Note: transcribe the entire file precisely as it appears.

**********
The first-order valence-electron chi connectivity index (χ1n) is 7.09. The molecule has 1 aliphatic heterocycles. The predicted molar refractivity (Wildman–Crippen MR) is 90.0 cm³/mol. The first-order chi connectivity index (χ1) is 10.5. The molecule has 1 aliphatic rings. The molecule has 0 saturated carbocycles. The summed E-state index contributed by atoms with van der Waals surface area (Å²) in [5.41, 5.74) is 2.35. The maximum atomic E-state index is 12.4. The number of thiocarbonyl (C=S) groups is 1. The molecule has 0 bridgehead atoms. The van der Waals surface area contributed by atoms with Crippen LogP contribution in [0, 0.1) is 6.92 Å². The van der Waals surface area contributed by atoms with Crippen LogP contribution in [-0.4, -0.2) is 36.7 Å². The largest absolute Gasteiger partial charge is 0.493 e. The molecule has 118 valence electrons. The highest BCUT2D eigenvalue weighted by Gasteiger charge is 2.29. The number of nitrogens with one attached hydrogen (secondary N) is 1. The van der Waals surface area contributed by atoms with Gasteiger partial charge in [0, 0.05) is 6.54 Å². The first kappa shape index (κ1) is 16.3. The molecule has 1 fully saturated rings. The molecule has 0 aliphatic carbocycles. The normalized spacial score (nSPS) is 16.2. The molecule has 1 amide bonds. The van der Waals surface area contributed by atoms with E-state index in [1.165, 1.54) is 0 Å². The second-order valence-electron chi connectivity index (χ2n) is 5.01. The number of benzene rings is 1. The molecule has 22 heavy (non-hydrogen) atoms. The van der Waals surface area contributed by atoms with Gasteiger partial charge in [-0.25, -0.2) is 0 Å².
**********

The first-order valence-electron chi connectivity index (χ1n) is 7.09. The molecule has 1 aliphatic heterocycles. The predicted molar refractivity (Wildman–Crippen MR) is 90.0 cm³/mol. The first-order chi connectivity index (χ1) is 10.5. The molecule has 1 aliphatic rings. The molecule has 0 saturated carbocycles. The summed E-state index contributed by atoms with van der Waals surface area (Å²) in [5.41, 5.74) is 2.35. The maximum atomic E-state index is 12.4. The number of thiocarbonyl (C=S) groups is 1. The molecule has 0 bridgehead atoms. The van der Waals surface area contributed by atoms with Crippen LogP contribution in [0, 0.1) is 6.92 Å². The van der Waals surface area contributed by atoms with Crippen LogP contribution in [-0.4, -0.2) is 36.7 Å². The largest absolute Gasteiger partial charge is 0.493 e. The molecule has 118 valence electrons. The highest BCUT2D eigenvalue weighted by Gasteiger charge is 2.29. The number of nitrogens with one attached hydrogen (secondary N) is 1. The van der Waals surface area contributed by atoms with Gasteiger partial charge in [0, 0.05) is 6.54 Å². The first kappa shape index (κ1) is 16.3. The molecule has 1 fully saturated rings. The molecule has 0 aliphatic carbocycles. The normalized spacial score (nSPS) is 16.2. The molecule has 1 amide bonds. The van der Waals surface area contributed by atoms with E-state index in [1.165, 1.54) is 0 Å². The second-order valence-electron chi connectivity index (χ2n) is 5.01. The number of benzene rings is 1. The molecule has 22 heavy (non-hydrogen) atoms. The van der Waals surface area contributed by atoms with Gasteiger partial charge in [-0.25, -0.2) is 0 Å².